As the Presidential Campaign moves forward after the Republican and Democratic Conventions, the most recent Gallup Poll shows that President Obama’s approval has now risen to 52% and, he now leads Romney among Registered Voters 48%-45%, garnering an early post-convention bounce. The Poll does not yet account for the impact of the Thursday night speeches by Obama, Vice President Joe Biden or Senator John Kerry, who delivered a scathing attack on Romney’s foreign policy experience.
While the lackluster Republican Convention was marked by the bizarre, nationally televised spectacle of a bewildered old man talking to a chair and tepid speeches, without any substance, the Democrats have so far gained a modest “convention bounce” from the mid-week, stellar speeches given, such as the Keynote address by San Antonio Mayor Julian Castro, the passionate message by Michelle Obama and the detail-laden and brilliant performance by former President Bill Clinton in Charlotte.
With both the Republican Party and Democratic Party Conventions now over, presidential polling begins in earnest moving into the final two months of campaigning and quickly toward the three all-important presidential debates, which may help decide this election. While the August jobs report was largely disappointing, with only 96,000 private-sector jobs added and the unemployment rate dropping only marginally from 8.3% to 8.1%, the analysis has focused on the impact of the party conventions on the state of the race.
The ‘Ad Wars’ now also begin in earnest:
“Mitt Romney’s swing-state ad spend looks like a loser’s strategy,” according to an article published Friday, in Britain’s The Guardian. The Romney Campaign has apparently shifted gears slightly and is unleashing a $4.5 million ad buy in eight key swing states, all but abandoning some states where polling has generally shown Obama leading and with historical trends favoring Democrats, like Michigan and Pennsylvania, a state that has always been “fools gold” for Republican presidential candidates.
Wisconsin is another state that has historically favored Democrats, but Republicans there have been buoyed somewhat by the unsuccessful recall of Governor Scott Walker and, of course, it is the home state of Republican V.P. Candidate, Paul Ryan. It should be noted, however, that – while Ryan has easily won election to six-terms in his House of Representatives District – his statewide appeal has never been tested.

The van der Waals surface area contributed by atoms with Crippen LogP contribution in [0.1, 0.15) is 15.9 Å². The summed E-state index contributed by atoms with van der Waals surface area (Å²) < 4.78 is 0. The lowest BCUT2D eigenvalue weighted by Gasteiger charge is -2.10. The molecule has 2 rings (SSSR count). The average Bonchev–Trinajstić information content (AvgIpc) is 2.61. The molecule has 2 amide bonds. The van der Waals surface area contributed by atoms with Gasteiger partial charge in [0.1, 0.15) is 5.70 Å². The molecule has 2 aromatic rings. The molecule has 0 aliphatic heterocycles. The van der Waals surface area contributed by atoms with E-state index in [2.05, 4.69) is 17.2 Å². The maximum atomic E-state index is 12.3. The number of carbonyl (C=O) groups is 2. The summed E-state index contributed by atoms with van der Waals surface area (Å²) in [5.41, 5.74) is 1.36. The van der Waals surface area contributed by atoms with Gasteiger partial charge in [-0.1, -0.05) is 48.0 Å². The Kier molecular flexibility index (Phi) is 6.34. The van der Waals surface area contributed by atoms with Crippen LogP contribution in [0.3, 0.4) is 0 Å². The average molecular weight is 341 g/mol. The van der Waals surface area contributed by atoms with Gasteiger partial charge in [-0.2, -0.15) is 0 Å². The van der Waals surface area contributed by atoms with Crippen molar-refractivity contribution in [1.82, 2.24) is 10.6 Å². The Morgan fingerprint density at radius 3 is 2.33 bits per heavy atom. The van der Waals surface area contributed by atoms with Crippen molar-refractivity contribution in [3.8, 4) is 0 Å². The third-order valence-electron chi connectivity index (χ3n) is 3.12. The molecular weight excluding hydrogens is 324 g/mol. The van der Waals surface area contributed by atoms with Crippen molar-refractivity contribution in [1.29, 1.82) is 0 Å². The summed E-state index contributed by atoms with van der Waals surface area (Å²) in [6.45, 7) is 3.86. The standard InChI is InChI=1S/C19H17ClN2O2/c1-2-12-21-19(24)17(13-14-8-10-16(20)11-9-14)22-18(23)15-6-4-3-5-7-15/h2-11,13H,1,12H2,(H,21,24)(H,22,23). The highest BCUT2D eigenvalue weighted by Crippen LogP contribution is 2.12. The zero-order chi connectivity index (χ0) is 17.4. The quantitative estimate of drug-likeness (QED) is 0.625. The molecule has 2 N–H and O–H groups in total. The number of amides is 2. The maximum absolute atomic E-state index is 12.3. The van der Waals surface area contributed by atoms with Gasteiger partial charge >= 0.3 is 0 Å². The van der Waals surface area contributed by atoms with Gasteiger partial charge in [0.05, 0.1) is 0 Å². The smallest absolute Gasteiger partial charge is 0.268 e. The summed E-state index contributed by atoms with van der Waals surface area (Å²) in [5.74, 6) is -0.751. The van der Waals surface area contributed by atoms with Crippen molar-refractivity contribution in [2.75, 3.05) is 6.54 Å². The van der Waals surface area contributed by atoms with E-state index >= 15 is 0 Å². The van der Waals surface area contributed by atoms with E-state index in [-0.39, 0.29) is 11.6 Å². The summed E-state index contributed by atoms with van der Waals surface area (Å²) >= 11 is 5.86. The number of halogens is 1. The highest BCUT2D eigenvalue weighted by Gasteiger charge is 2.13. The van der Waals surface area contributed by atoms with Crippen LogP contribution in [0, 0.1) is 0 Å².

The article portrays a current Electoral Map, and indicates…
By that map, President Obama holds a clear advantage – with 247 electoral votes to Mitt Romney’s 191. Obama has 18 ways to reach 270 electoral votes, while Romney can name only 11 winning combinations. The arithmetic also dictates that Romney must win the state of Florida. If he doesn’t, Obama has won a second term.
None of the various Romney “paths to victory” look easy, as all eight swing states – Florida, Ohio, Virginia, North Carolina, Colorado, Nevada, Iowa and New Hampshire – went for Obama in 2008 and, despite unemployment still hovering north of 8% nationwide (the “elephant in the room” for Obama), those figures are markedly better in Iowa, Virginia and in Ohio, where Obama also benefits from the resurgence of the auto industry.
The Guardian writer continues:
I wouldn’t be surprised if Romney’s own polling deters him from spending much time and money in Pennsylvania, but Michigan and especially Wisconsin ought to be worth the expenditure and effort. Ad buy allocations in these states will, if nothing else, force Obama to use resources of his own there.
Romney’s spokeswoman, Andrea Saul, insists that the Romney team isn’t giving up on Michigan, Pennsylvania, or Wisconsin. We’ll watch to see if Romney is willing to back up that statement with media buying.
Right now, though, the smart money says that Romney’s advertising spending looks like that of a losing team.
Of course it’s still two months until Election Day and there are three presidential debates yet to come, thousands and thousands of campaign miles, and hundreds of millions of dollars to be spent blitzing the air waves, so all of these projections and prognostications are subject to change. Another Electoral College Map by “270towin.com” shows a much closer race, with many more states still up for grabs. Basically, this election is still a toss-up, and…likely to be much closer than in 2008.